Is there Life or Water on Mars?
Posted by Darin Hayton on 09/27 at 10:42 PM
Mars and its possible water seem to be a perennial topic for astronomers since 1877 when the Italian astronomer Giovanni Schiaparelli first noticed “canali”—a network of straight lines across the surface of the planet. Although Schiaparelli did not infer from these that the planet was inhabited, for the next thirty years his canali sparked the imagination of numerous astronomers and popularizers. Even today astronomers continue to argue about whether or not the evidence indicates flowing water on the Mars. Most recently, in August and then September two separate articles appeared arguing for and against water on Mars.1
In the early 1890s Percival Lowell was looking around for a new hobby to occupy his time and wealth. He had spent much of the previous decade traveling around and writing about the far east, especially Japan. After reading Camille Flammarion’s La planète mars, Lowell decided to dedicate his fortune to studying the planet in an effort to demonstrate that it was inhabited by intelligent life. In 1894 he established his astronomy in Flagstaff, AZ just in time to study the planet during its next opposition. He immediately wrote a popular book on Mars, Mars (Boston: Houghton, Mifflin and Company, 1896) in which he claimed that the canal structures he saw on Mars were evidence of intelligent life. Further, he claimed that the planet was slowly dying, and that these canals were efforts by the Martians to irrigate their planet during the summer months, when the polar icecaps melted.
Two years later Lowell published the first book-length scientific study of the canals of Mars, The Annals of the Lowell Observatory, vol. 1 (1898).
Here he surveyed the phenomena—seasonal variations in the polar icecaps, dark regions that grew as the icecaps shrank, the long lines that seemed to extend great distances across the planet, oases that formed at the conjunctions of canals—and concluded unambiguously: “Upon the above results of the observations is based the deduction I have here put forward,— (1) of the general habitability of the planet; (2) of its actual habitation at the present moment by some form of local intelligence.”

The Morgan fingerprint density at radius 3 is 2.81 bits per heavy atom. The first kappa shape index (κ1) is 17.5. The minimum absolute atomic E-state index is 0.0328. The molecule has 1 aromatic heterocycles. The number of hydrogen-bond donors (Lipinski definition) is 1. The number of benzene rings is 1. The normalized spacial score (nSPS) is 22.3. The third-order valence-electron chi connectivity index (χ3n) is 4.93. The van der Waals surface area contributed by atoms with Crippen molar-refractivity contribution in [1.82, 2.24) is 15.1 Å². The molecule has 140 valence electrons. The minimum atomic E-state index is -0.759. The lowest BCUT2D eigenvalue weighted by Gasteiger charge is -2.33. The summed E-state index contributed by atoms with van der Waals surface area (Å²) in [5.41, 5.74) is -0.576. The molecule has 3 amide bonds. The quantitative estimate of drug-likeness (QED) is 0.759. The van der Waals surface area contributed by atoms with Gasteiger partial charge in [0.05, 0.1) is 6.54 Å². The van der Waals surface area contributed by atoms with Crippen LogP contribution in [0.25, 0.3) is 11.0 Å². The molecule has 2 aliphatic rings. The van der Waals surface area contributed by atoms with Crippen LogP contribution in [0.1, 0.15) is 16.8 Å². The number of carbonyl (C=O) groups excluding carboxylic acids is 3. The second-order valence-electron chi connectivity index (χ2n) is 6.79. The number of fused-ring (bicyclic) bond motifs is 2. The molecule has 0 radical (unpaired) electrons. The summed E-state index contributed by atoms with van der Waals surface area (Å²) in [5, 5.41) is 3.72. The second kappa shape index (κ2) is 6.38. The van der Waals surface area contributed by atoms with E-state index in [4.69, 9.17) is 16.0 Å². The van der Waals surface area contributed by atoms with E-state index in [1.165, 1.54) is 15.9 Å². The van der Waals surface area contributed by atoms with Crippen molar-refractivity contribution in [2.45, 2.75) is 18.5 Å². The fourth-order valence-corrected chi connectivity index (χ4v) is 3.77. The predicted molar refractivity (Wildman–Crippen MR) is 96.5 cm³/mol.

Lowell went on to establish himself as the authority on Mars, publishing numerous scientific articles as well as two more popular books, Mars and Its Canals (New York: The Macmillan Company, 1906) and Mars as the Abode of Life (New York: The Macmillan Company, 1910). He continued his program of observation. Seemingly with each new observation he found yet another canal or oasis. He dedicated subsequent volumes of the Annals of the Lowell Observatory to his observations, mapping the canals across the entire globe, more than 700 canals in all.
His conviction that there was intelligent life on Mars never wavered. Between 1906 and his death in 1916 articles on Mars appeared regularly in the popular press. Although the press rarely missed an opportunity to celebrate Lowell’s accomplishments, it also reported on some of the controversy: Harvard’s Edward Pickering thought the canal-like structures were naturally occurring fissures resulting from the planet’s shrinking; A.S. Eddington, Assistant to the Astronomer Royal agreed with Pickering. The director of the Lick Observatory, W. M. Campbell published a paper in Science in 1909 in which he argued that spectral analysis of the Martian atmosphere revealed no water vapor—Lowell rejected this evidence.
In 1907 the British naturalist Alfred Russel Wallace joined the fray, attacking Lowell and his claims in a short book: Is Mars Habitable? A Critical Examination of Professor Percival Lowell’s book “Mars and its canals,” With An Alternative Explanation (London: Macmillan and Co., 1907). Wallace analyzed the Martian atmosphere and the climate, especially the temperature, and consulted experts. In the end, he found Lowell’s studies flawed. Wallace had recently published his essay Man’s Place in the Universe, an anthropocentric philosophical reflection arguing that only on earth was there intelligent life. His anthropomorphic philosophy prompted him to reject Lowell’s theory.
Although by 1913 the tide seemed to be turning against Lowell’s Martians and their dying planet, by sheer force of will and economic resources, Lowell was able to keep the question of Martians a viable scientific and popular problem until his death in 1916. After his death, the questions shifted from intelligent, human-like Martians to more general speculation about animal life on Mars. Shortly after the discovery of Pluto—another of Lowell’s hobbies—Popular Science published a short article speculating on the type of creature that might inhabit Mars: “Do Beavers Rule on Mars?”
A century later, in March 2004, the English bookmaker Ladbrokes stopped taking bets on life on Mars because the space rover Opportunity had found sulfates, which might indicate that the Martian surface had previously had water on it. Now, in late 2011 scientists are still arguing about whether or not they see evidence for water on Mars. Where one sees evidence of water, another sees evidence of vulcanism. As one commentator said back in 1913, “the question, therefore, becomes one of psychological optics rather than astronomy.”2
1 Alfred S. McEwen et al., “Seasonal Flows on Warm Martian Slopes” Science 333 (5 August 2011): 740–43 argues tentatively for liquid water on Mars. David W. Leverington, “A volcanic origin for the outflow channels of Mars: Key evidence and major implications” Geomorphology 132 (15 September 2011): 51–75 argues for volcanic origins of channel-like features.⇑
2“Theory that Martians Exist Strongly Corroborated” NY Times (9 Nov. 1913), SM6.⇑